Disconnected from their past in the Muslim world and a future in Europe, they've come to see themselves as citizens of nothing but "Neuf-Trois," 9-3, the postal code for the outer edges of Paris.—Dickey, Newsweek International, 11/06/05What are the arson fires in France, especially in the Parisian suburbs, about? My good friend Christopher Dickey, Newsweek Bureau Chief in Paris and expert on terrorism and the Middle East, wrote two weeks ago about the immigration problems arising in Europe with the huge influx of African Muslims moving north to look for a better life:
Most experts agree that over the long term better development programs are needed in North Africa and among the sub-Saharan countries where these new immigrants originate. "We know exactly what it takes" says Steffen Angenendt of the German Council on Foreign Relations in Berlin. But that would require opening up more EU markets to such countries, especially for agricultural products, and there's no strong support for such a move in Europe.-- Dickey, Newsweek International, 10/24/05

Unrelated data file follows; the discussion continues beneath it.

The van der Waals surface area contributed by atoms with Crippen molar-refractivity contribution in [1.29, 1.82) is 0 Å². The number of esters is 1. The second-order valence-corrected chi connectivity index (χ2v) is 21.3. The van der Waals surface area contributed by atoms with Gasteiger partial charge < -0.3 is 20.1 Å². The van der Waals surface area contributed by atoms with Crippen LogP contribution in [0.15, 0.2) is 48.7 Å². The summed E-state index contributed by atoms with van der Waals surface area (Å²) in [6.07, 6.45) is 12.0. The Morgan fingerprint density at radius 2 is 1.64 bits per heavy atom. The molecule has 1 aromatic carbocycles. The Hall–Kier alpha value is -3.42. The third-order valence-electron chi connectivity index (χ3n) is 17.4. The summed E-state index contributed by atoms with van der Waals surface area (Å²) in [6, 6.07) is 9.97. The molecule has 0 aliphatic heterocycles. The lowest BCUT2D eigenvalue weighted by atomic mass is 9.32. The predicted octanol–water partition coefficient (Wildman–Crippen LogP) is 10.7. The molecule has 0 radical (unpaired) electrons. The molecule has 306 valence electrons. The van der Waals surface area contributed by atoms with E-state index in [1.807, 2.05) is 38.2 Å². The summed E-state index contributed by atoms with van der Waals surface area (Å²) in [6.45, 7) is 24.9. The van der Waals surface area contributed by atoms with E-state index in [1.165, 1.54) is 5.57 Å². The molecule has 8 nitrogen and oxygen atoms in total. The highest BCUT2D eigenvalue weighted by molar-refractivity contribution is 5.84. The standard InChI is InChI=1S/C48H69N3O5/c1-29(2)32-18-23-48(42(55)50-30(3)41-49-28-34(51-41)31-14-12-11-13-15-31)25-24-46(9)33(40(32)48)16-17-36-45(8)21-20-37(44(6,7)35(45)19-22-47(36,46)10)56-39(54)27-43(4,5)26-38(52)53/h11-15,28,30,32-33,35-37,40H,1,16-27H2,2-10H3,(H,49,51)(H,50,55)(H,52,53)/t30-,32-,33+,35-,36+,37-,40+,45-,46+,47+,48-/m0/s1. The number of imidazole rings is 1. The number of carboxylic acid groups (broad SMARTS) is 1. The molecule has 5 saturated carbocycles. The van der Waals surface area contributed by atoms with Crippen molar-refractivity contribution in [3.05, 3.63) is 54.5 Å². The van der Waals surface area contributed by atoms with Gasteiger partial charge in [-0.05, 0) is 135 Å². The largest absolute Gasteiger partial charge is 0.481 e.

The fires are just the beginning. And this could be a portent of the future of the immigration conundrum in the US. The difference is that Latinos make up a major plurality of voters in the US, and without oversimplifying, this may offer an easier method of change than outright revolution.
In both cases of immigration issues—American and European—the solutions seem to be held up by the same reasons: fear and bigotry. Until those populations trying to maintain fences are willing to see humanity as one, and its members as brothers and sisters, the conflagration will continue to grow.
The American poet Robert Frost once wrote, famously, that good fences make good neighbors. But when the neighbors are as desperate as the Africans storming the concertina wire at Ceuta and Melilla, no fence is good enough.--Dickey, Newsweek International, 10/24/05